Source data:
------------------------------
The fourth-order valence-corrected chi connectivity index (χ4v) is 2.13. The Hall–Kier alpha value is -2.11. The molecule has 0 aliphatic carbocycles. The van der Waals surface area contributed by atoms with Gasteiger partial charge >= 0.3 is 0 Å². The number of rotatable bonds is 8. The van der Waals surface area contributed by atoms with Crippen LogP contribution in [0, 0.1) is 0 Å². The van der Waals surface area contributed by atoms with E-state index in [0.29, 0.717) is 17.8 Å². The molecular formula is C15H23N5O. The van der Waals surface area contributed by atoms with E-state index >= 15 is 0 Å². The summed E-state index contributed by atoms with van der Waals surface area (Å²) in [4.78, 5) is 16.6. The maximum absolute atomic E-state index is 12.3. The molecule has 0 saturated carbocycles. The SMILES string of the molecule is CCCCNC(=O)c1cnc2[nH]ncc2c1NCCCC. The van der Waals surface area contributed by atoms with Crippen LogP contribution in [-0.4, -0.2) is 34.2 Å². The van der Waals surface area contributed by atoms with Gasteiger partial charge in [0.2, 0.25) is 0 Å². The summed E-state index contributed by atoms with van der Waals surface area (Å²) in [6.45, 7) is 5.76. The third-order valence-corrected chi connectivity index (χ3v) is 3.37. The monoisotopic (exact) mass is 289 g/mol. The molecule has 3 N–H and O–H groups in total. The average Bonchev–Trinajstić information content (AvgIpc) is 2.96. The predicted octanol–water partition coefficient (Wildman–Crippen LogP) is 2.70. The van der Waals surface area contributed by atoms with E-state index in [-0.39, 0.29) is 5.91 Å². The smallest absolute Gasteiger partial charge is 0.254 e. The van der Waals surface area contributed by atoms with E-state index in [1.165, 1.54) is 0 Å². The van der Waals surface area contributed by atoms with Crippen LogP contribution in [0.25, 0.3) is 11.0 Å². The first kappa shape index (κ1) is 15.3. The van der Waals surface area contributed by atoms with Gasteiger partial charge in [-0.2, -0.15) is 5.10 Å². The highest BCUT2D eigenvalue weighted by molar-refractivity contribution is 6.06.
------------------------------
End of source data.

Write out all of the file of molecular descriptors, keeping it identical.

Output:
The fourth-order valence-corrected chi connectivity index (χ4v) is 2.13. The Hall–Kier alpha value is -2.11. The molecule has 0 aliphatic carbocycles. The van der Waals surface area contributed by atoms with Gasteiger partial charge >= 0.3 is 0 Å². The number of rotatable bonds is 8. The van der Waals surface area contributed by atoms with Crippen LogP contribution in [0, 0.1) is 0 Å². The van der Waals surface area contributed by atoms with E-state index in [0.29, 0.717) is 17.8 Å². The molecular formula is C15H23N5O. The van der Waals surface area contributed by atoms with E-state index >= 15 is 0 Å². The summed E-state index contributed by atoms with van der Waals surface area (Å²) in [4.78, 5) is 16.6. The maximum absolute atomic E-state index is 12.3. The molecule has 0 saturated carbocycles. The SMILES string of the molecule is CCCCNC(=O)c1cnc2[nH]ncc2c1NCCCC. The van der Waals surface area contributed by atoms with Crippen LogP contribution in [-0.4, -0.2) is 34.2 Å². The van der Waals surface area contributed by atoms with Gasteiger partial charge in [0.2, 0.25) is 0 Å². The summed E-state index contributed by atoms with van der Waals surface area (Å²) in [6.45, 7) is 5.76. The third-order valence-corrected chi connectivity index (χ3v) is 3.37. The monoisotopic (exact) mass is 289 g/mol. The molecule has 3 N–H and O–H groups in total. The average Bonchev–Trinajstić information content (AvgIpc) is 2.96. The predicted octanol–water partition coefficient (Wildman–Crippen LogP) is 2.70. The van der Waals surface area contributed by atoms with E-state index in [-0.39, 0.29) is 5.91 Å². The smallest absolute Gasteiger partial charge is 0.254 e. The van der Waals surface area contributed by atoms with E-state index in [1.165, 1.54) is 0 Å². The van der Waals surface area contributed by atoms with Crippen LogP contribution in [0.25, 0.3) is 11.0 Å². The first kappa shape index (κ1) is 15.3. The van der Waals surface area contributed by atoms with Gasteiger partial charge in [-0.2, -0.15) is 5.10 Å². The highest BCUT2D eigenvalue weighted by molar-refractivity contribution is 6.06.